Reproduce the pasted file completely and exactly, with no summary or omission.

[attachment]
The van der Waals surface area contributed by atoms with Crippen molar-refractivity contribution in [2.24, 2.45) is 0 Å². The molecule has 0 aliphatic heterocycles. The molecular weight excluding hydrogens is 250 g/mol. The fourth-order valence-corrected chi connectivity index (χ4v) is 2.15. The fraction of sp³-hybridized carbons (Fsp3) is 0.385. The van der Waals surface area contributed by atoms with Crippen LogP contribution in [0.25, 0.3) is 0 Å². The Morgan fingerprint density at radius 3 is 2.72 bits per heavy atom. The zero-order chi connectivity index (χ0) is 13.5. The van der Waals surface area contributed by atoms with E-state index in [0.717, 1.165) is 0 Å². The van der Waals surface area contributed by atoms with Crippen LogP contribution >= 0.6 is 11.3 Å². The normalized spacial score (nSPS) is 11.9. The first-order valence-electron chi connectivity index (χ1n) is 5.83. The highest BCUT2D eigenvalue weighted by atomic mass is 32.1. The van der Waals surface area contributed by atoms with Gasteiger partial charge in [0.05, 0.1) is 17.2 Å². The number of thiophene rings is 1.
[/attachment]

The van der Waals surface area contributed by atoms with Crippen molar-refractivity contribution in [2.24, 2.45) is 0 Å². The molecule has 0 aliphatic heterocycles. The molecular weight excluding hydrogens is 250 g/mol. The fourth-order valence-corrected chi connectivity index (χ4v) is 2.15. The fraction of sp³-hybridized carbons (Fsp3) is 0.385. The van der Waals surface area contributed by atoms with Crippen LogP contribution in [0.25, 0.3) is 0 Å². The Morgan fingerprint density at radius 3 is 2.72 bits per heavy atom. The zero-order chi connectivity index (χ0) is 13.5. The van der Waals surface area contributed by atoms with E-state index in [0.717, 1.165) is 0 Å². The van der Waals surface area contributed by atoms with Crippen LogP contribution >= 0.6 is 11.3 Å². The normalized spacial score (nSPS) is 11.9. The first-order valence-electron chi connectivity index (χ1n) is 5.83. The highest BCUT2D eigenvalue weighted by atomic mass is 32.1. The van der Waals surface area contributed by atoms with Gasteiger partial charge in [0.05, 0.1) is 17.2 Å². The number of thiophene rings is 1.